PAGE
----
Frontier Country: The Politics of War in Early Pennsylvania

frontier country.jpg
frontier country.jpg

Frontier Country: The Politics of War in Early Pennsylvania

39.95
"This important new work takes what some have called 'the f-word' of American history (frontier) and returns it to polite conversation. Starting with the common-sense idea that we should try to understand what colonists meant when they called themselves 'frontier people,' Patrick Spero suggests how Pennsylvania, 'the Keystone State,' can indeed be a keystone for understanding not only early America but the 'frontier country' that followed after 1776."—James H. Merrell, author of Into the American Woods

 

"Patrick Spero's resuscitation of the concept of the frontier adds considerable analytical power and striking new dimensions to familiar stories of Pennsylvania's founding and early development."—Eric Hinderaker, University of Utah

"Historians have puzzled at the paradox of Pennsylvania's frontier, wondering how a seemingly harmonious region devolved into a space of terror by the time of the America Revolution. In this deeply researched and engagingly written new work, Patrick Spero shows that the problem of frontier governance vexed the colony from the start. The result is a marvelous book that deepens our understanding not just of Pennsylvania's history but the of broader history of imperial politics in eighteenth-century British North America."—John Smolenski, University of California Davis

"Frontier Country is well-conceived and well-executed, with an original interpretive design that shows how ideas about 'frontier' and 'frontier society' shaped relations within Pennsylvania between colonists and Native Americans and between eastern elites and western settlers."—Timothy Shannon, Gettysburg College

In Frontier Country, Patrick Spero addresses one of the most important and controversial subjects in American history: the frontier. Countering the modern conception of the American frontier as an area of expansion, Spero employs the eighteenth-century meaning of the term to show how colonists understood it as a vulnerable, militarized boundary. The Pennsylvania frontier, Spero argues, was constituted through conflicts not only between colonists and Native Americans but also among neighboring British colonies. These violent encounters created what Spero describes as a distinctive "frontier society" on the eve of the American Revolution that transformed the once-peaceful colony of Pennsylvania into a "frontier country."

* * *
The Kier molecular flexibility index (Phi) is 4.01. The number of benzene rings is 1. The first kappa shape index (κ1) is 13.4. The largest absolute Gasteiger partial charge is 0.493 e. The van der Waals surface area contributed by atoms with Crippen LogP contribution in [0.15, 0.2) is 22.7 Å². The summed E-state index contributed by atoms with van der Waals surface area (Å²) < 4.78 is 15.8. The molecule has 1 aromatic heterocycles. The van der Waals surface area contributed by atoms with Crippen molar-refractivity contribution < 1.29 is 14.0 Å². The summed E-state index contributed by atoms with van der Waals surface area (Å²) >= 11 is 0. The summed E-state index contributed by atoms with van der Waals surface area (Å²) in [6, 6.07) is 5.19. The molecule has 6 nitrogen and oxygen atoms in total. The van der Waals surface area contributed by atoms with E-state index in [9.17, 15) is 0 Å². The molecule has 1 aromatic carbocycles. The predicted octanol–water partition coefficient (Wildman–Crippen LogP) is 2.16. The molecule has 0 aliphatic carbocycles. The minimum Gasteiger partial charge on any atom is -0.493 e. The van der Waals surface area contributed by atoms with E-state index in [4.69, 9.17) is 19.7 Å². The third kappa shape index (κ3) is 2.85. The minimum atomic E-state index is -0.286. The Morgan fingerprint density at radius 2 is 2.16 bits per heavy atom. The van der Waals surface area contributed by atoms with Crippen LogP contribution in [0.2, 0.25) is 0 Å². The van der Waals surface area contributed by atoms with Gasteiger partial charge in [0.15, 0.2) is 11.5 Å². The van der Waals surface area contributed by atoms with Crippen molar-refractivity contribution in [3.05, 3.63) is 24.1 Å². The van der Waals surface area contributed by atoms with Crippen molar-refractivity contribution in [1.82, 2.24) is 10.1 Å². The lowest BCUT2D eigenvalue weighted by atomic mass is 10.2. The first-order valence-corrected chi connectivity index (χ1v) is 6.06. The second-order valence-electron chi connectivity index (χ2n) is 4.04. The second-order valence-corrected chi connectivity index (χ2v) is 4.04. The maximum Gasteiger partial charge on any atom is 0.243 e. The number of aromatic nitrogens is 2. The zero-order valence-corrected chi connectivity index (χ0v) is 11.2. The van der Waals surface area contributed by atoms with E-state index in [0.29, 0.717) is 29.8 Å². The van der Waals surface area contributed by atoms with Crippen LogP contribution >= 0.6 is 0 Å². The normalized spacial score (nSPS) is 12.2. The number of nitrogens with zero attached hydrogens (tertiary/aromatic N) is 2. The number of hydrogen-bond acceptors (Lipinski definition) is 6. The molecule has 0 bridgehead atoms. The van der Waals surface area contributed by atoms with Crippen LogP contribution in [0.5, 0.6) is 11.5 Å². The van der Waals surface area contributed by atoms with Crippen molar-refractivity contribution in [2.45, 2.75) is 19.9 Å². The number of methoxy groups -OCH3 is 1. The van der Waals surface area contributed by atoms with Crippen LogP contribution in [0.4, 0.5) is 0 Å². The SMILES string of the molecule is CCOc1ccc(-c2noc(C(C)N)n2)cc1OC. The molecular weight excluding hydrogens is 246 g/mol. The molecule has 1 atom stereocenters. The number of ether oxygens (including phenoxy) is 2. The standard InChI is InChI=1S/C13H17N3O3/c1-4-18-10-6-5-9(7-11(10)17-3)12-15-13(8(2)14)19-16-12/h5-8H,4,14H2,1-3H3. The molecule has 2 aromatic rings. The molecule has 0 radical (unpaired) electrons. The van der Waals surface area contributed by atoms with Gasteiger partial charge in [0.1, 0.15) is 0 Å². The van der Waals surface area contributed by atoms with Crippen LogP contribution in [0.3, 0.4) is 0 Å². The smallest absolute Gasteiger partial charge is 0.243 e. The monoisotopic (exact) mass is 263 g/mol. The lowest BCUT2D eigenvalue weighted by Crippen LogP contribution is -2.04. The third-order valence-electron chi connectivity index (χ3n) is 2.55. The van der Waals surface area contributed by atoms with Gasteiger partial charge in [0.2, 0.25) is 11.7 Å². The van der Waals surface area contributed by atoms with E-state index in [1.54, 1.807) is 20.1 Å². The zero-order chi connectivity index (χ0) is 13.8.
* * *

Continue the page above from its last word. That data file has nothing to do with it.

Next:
Spero narrates Pennsylvania's story through a sequence of formative but until now largely overlooked confrontations: an eight-year-long border war between Maryland and Pennsylvania in the 1730s; the Seven Years' War and conflicts with Native Americans in the 1750s; a series of frontier rebellions in the 1760s that rocked the colony and its governing elite; and wars Pennsylvania fought with Virginia and Connecticut in the 1770s over its western and northern borders. Deploying innovative data-mining and GIS-mapping techniques to produce a series of customized maps, he illustrates the growth and shifting locations of frontiers over time. Synthesizing the tensions between high and low politics and between eastern and western regions in Pennsylvania before the Revolution, Spero recasts the importance of frontiers to the development of colonial America and the origins of American Independence.

Patrick Spero is the Librarian and Director of the American Philosophical Society Library. He is coeditor of The American Revolution Reborn, also available from the University of Pennsylvania Press.

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